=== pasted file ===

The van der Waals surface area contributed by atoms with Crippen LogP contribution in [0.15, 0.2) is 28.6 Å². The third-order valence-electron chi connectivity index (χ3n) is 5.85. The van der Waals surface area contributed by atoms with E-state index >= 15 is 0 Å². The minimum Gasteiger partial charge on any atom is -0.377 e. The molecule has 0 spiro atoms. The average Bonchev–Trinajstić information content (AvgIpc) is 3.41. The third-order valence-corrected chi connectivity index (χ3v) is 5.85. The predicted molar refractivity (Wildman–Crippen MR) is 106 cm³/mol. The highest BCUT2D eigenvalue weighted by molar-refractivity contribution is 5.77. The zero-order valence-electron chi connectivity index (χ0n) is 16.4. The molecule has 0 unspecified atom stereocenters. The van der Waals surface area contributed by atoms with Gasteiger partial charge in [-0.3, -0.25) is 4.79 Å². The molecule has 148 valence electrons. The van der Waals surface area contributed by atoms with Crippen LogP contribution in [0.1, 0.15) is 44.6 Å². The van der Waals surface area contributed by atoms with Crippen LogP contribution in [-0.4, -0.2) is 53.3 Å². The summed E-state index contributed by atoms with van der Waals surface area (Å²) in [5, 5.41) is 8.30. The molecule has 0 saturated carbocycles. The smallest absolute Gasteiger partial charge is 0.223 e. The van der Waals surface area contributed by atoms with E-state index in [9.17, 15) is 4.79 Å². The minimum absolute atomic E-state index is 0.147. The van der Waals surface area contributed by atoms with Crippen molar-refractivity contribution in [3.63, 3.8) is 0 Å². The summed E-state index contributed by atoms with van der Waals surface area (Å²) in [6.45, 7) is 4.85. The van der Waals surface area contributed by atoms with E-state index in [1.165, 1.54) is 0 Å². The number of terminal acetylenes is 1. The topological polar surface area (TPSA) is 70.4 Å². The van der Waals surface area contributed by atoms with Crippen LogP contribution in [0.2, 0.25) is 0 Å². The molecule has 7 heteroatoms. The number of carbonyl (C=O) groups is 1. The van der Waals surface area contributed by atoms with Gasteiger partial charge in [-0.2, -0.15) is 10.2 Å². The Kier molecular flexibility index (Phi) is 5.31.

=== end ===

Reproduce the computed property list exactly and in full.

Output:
The van der Waals surface area contributed by atoms with Crippen LogP contribution in [0.15, 0.2) is 28.6 Å². The third-order valence-electron chi connectivity index (χ3n) is 5.85. The van der Waals surface area contributed by atoms with E-state index >= 15 is 0 Å². The minimum Gasteiger partial charge on any atom is -0.377 e. The molecule has 0 spiro atoms. The average Bonchev–Trinajstić information content (AvgIpc) is 3.41. The third-order valence-corrected chi connectivity index (χ3v) is 5.85. The predicted molar refractivity (Wildman–Crippen MR) is 106 cm³/mol. The highest BCUT2D eigenvalue weighted by molar-refractivity contribution is 5.77. The zero-order valence-electron chi connectivity index (χ0n) is 16.4. The molecule has 0 unspecified atom stereocenters. The van der Waals surface area contributed by atoms with Gasteiger partial charge in [-0.3, -0.25) is 4.79 Å². The molecule has 148 valence electrons. The van der Waals surface area contributed by atoms with Crippen LogP contribution in [0.1, 0.15) is 44.6 Å². The van der Waals surface area contributed by atoms with Crippen LogP contribution in [-0.4, -0.2) is 53.3 Å². The summed E-state index contributed by atoms with van der Waals surface area (Å²) in [5, 5.41) is 8.30. The molecule has 0 saturated carbocycles. The smallest absolute Gasteiger partial charge is 0.223 e. The van der Waals surface area contributed by atoms with E-state index in [9.17, 15) is 4.79 Å². The minimum absolute atomic E-state index is 0.147. The van der Waals surface area contributed by atoms with Crippen molar-refractivity contribution in [3.63, 3.8) is 0 Å². The summed E-state index contributed by atoms with van der Waals surface area (Å²) in [6.45, 7) is 4.85. The van der Waals surface area contributed by atoms with E-state index in [1.165, 1.54) is 0 Å². The number of terminal acetylenes is 1. The topological polar surface area (TPSA) is 70.4 Å². The van der Waals surface area contributed by atoms with Crippen LogP contribution in [0.2, 0.25) is 0 Å². The molecule has 7 heteroatoms. The number of carbonyl (C=O) groups is 1. The van der Waals surface area contributed by atoms with Gasteiger partial charge in [-0.2, -0.15) is 10.2 Å². The Kier molecular flexibility index (Phi) is 5.31.